When a button is pressed ADCn goes immediately to Xv, AIN1 goes immediately to Xv - .6.

After a short time (and when the switch has stopped bouncing) AIN0 reaches Xv which is higher than the X - .6 on AIN1 which causes a comparator interrupt and the ISR reads ADCn etc etc.

May need a resistor from AIN1 to GND to get some current flowing through the diode.

No thought put into what happens when the button is released.

In the quescient state ADCn and AIN0 at the same voltage level and AIN1 is 0.6v lower

No it will only be 0.6v lower when there is current flowing through it. The analogue input is too high an impedance to have anything flowing. Also the two other pins will be at the same potential again because there is no current flowing through the resistor.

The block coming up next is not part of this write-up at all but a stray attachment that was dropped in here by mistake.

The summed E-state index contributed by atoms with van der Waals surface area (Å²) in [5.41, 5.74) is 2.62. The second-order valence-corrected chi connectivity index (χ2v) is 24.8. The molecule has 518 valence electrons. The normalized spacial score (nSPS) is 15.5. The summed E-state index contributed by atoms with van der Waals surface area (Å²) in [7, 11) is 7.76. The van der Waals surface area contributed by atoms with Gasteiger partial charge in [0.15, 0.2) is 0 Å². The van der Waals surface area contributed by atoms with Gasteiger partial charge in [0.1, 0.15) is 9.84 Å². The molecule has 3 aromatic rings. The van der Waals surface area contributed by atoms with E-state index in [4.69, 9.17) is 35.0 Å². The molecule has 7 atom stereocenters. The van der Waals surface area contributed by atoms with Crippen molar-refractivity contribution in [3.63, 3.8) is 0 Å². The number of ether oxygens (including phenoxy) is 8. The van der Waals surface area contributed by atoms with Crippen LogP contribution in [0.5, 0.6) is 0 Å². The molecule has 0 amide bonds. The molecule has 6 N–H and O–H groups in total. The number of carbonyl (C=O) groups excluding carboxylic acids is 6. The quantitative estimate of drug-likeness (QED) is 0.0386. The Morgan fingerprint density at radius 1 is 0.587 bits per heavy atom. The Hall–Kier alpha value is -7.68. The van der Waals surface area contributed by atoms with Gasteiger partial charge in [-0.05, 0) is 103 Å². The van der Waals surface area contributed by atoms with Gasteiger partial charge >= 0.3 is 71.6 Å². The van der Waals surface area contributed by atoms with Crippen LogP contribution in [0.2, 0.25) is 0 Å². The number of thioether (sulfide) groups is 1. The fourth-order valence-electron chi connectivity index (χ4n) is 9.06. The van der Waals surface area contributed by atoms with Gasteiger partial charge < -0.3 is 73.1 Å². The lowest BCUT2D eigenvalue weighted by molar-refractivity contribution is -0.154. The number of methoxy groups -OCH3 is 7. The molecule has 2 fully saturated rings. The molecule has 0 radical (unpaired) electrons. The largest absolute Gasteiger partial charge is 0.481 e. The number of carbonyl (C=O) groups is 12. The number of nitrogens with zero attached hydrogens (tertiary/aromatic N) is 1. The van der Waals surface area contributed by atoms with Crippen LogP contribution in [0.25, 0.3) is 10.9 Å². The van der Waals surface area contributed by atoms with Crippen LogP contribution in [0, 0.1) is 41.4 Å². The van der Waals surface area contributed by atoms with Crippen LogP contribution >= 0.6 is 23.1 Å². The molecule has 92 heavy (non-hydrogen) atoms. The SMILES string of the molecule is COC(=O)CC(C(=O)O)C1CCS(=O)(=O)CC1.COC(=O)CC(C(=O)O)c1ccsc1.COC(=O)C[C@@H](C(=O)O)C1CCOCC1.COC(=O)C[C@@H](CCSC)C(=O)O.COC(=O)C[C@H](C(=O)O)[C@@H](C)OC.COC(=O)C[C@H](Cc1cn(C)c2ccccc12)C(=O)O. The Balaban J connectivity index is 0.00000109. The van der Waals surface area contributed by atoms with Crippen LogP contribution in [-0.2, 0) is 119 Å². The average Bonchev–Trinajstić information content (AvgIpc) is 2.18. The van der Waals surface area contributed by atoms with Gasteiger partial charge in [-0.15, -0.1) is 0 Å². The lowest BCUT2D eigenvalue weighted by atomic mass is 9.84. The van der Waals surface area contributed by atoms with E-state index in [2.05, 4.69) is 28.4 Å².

I had an arse-covering paragraph though.

May need a resistor from AIN1 to GND to get some current flowing through the diode.

Anyway I've got a better idea, use a MAX6818 debounce chip, this will debounce up to 8 switches and has a "input changed" output (CH).

Run CH to a pin to cause the interrupt. Run as many of the 6818 outputs as required (5 I guess) into an R2R network and from there into an ADC input.

You get an interrupt after the switch is debounced and read the voltage. Two pins and easy software, plus you get really good ESD protection and can have +-25v on the inputs.

Thanks again.

I don't have enough mastery to completely understand the last few posts.

But, a debounce chip is clearly part of the picture that I envisioned from the start.